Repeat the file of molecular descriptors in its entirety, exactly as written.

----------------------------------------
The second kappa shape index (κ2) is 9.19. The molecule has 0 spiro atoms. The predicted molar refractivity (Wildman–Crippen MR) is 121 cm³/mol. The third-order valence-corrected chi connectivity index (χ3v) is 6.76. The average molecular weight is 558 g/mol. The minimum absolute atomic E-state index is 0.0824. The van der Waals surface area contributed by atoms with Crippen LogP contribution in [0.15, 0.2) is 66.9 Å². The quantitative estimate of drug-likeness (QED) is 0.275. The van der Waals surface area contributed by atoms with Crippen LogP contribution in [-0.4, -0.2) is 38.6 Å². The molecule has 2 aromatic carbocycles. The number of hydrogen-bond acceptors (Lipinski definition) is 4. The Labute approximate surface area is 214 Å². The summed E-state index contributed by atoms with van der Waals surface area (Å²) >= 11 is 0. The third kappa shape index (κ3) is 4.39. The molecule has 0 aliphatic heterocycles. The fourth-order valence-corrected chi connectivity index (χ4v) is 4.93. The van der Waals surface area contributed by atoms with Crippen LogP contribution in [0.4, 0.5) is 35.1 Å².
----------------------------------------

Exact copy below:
The second kappa shape index (κ2) is 9.19. The molecule has 0 spiro atoms. The predicted molar refractivity (Wildman–Crippen MR) is 121 cm³/mol. The third-order valence-corrected chi connectivity index (χ3v) is 6.76. The average molecular weight is 558 g/mol. The minimum absolute atomic E-state index is 0.0824. The van der Waals surface area contributed by atoms with Crippen LogP contribution in [0.15, 0.2) is 66.9 Å². The quantitative estimate of drug-likeness (QED) is 0.275. The van der Waals surface area contributed by atoms with Crippen LogP contribution in [-0.4, -0.2) is 38.6 Å². The molecule has 2 aromatic carbocycles. The number of hydrogen-bond acceptors (Lipinski definition) is 4. The Labute approximate surface area is 214 Å². The summed E-state index contributed by atoms with van der Waals surface area (Å²) >= 11 is 0. The third kappa shape index (κ3) is 4.39. The molecule has 0 aliphatic heterocycles. The fourth-order valence-corrected chi connectivity index (χ4v) is 4.93. The van der Waals surface area contributed by atoms with Crippen LogP contribution in [0.4, 0.5) is 35.1 Å².